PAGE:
pjstirling wrote:I'm quite sure you are wrong here, the special operators are the true primitives, they don't have anytthing below them. What the standard is talking about here is that the implementation needs to have an macro expander for the special operators which understands which parts of the code being compiled need to be macroexpanded in turn.
I'm not sure what you're trying to say here, but I assure you I'm not
Special operators don't need to have macro-expansions -- only non-standard special operators do, and not because the implementation needs to expand them (it doesn't -- that's what makes them special operators): that rule is just there to enable non-implementation code to understand them.
pjstirling wrote:MACROEXPAND and MACROEXPAND-1 both return two values: the expanded form, and a boolean saying whether the expansion changed the form. MACROEXPAND calls MACROEXPAND-1 on each subform, and checks this second value, if it is T then MACROEXPAND-1 is called again on the new expansion. This loops until the second value is nil (this is why macroexpansion always terminates eventually).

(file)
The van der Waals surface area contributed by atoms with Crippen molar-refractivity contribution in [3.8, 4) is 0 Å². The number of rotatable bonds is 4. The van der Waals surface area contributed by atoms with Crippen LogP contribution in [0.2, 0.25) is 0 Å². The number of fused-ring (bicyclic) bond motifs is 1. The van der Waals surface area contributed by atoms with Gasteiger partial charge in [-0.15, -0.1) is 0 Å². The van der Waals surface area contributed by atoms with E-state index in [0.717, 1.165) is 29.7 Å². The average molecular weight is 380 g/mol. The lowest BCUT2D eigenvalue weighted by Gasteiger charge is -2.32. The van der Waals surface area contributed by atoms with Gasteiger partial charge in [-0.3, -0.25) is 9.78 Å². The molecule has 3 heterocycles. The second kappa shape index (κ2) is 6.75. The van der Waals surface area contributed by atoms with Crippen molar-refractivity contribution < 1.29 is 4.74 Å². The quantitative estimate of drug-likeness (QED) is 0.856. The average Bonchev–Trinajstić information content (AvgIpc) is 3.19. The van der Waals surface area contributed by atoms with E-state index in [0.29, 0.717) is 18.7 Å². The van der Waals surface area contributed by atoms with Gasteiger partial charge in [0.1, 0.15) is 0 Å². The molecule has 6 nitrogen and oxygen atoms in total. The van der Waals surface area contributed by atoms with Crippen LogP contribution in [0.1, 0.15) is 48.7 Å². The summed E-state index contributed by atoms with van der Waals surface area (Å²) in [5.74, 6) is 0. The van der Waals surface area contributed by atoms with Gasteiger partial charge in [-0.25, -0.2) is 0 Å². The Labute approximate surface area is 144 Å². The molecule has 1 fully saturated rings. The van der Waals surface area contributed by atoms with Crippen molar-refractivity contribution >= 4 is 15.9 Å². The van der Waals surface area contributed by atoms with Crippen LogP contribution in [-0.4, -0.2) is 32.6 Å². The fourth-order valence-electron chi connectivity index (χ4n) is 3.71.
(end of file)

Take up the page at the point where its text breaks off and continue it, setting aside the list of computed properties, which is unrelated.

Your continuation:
always terminate. MACROEXPAND doesn't call MACROEXPAND-1 on each subform, it just calls it on the form you give it (there's not a "macroexpand-fully" function in CL); and I think perhaps you're confused about what the second value means: it isn't NIL if the form merely looks the same, it's only NIL if the form isn't a macro form. If you define a macro that expands into itself -- e.g., (defmacro foo (x) `(foo ,x)) -- then (macroexpand-1 '(foo 42)) will return (foo 42) and T -- the first value looks the same as what you put in, but the second value is T, not NIL. (macroexpand '(foo 42)) will infloop, because it keeps doing MACROEXPAND-1 and getting the same result. It only stops if it eventually bottoms out in something that isn't a macro.